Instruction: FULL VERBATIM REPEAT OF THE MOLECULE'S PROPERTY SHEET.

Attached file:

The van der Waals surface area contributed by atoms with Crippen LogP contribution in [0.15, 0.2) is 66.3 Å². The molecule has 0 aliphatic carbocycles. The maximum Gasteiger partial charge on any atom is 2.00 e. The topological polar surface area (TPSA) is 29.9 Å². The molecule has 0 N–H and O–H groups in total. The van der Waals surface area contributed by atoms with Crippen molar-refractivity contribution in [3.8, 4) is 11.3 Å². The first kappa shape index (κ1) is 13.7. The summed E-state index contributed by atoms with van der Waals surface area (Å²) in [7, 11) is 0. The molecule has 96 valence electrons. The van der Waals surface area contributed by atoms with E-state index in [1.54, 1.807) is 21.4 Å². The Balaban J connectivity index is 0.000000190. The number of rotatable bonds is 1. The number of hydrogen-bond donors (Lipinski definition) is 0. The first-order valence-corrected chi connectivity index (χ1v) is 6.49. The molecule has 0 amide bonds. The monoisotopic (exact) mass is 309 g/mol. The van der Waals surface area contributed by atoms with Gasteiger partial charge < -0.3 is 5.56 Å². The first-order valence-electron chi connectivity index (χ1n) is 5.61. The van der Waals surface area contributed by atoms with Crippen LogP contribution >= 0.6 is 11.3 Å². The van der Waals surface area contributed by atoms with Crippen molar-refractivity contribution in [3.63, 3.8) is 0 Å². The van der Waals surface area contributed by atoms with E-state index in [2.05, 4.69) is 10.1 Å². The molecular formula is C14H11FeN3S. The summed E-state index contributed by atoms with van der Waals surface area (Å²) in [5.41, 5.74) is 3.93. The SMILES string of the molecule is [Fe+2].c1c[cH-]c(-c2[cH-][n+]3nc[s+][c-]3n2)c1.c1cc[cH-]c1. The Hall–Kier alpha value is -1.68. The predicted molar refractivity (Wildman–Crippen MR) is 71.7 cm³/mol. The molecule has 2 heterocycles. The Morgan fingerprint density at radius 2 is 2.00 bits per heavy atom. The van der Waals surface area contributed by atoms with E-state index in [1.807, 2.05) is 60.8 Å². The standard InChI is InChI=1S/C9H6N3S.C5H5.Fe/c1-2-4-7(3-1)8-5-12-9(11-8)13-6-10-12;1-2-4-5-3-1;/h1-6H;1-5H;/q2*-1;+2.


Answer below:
The van der Waals surface area contributed by atoms with Crippen LogP contribution in [0.15, 0.2) is 66.3 Å². The molecule has 0 aliphatic carbocycles. The maximum Gasteiger partial charge on any atom is 2.00 e. The topological polar surface area (TPSA) is 29.9 Å². The molecule has 0 N–H and O–H groups in total. The van der Waals surface area contributed by atoms with Crippen molar-refractivity contribution in [3.8, 4) is 11.3 Å². The first kappa shape index (κ1) is 13.7. The summed E-state index contributed by atoms with van der Waals surface area (Å²) in [7, 11) is 0. The molecule has 96 valence electrons. The van der Waals surface area contributed by atoms with E-state index in [1.54, 1.807) is 21.4 Å². The Balaban J connectivity index is 0.000000190. The number of rotatable bonds is 1. The number of hydrogen-bond donors (Lipinski definition) is 0. The first-order valence-corrected chi connectivity index (χ1v) is 6.49. The molecule has 0 amide bonds. The monoisotopic (exact) mass is 309 g/mol. The van der Waals surface area contributed by atoms with Gasteiger partial charge < -0.3 is 5.56 Å². The first-order valence-electron chi connectivity index (χ1n) is 5.61. The van der Waals surface area contributed by atoms with Crippen LogP contribution >= 0.6 is 11.3 Å². The van der Waals surface area contributed by atoms with Crippen molar-refractivity contribution in [3.63, 3.8) is 0 Å². The van der Waals surface area contributed by atoms with E-state index in [2.05, 4.69) is 10.1 Å². The molecular formula is C14H11FeN3S. The summed E-state index contributed by atoms with van der Waals surface area (Å²) in [5.41, 5.74) is 3.93. The SMILES string of the molecule is [Fe+2].c1c[cH-]c(-c2[cH-][n+]3nc[s+][c-]3n2)c1.c1cc[cH-]c1. The Hall–Kier alpha value is -1.68. The predicted molar refractivity (Wildman–Crippen MR) is 71.7 cm³/mol. The molecule has 2 heterocycles. The Morgan fingerprint density at radius 2 is 2.00 bits per heavy atom. The van der Waals surface area contributed by atoms with E-state index in [1.807, 2.05) is 60.8 Å². The standard InChI is InChI=1S/C9H6N3S.C5H5.Fe/c1-2-4-7(3-1)8-5-12-9(11-8)13-6-10-12;1-2-4-5-3-1;/h1-6H;1-5H;/q2*-1;+2.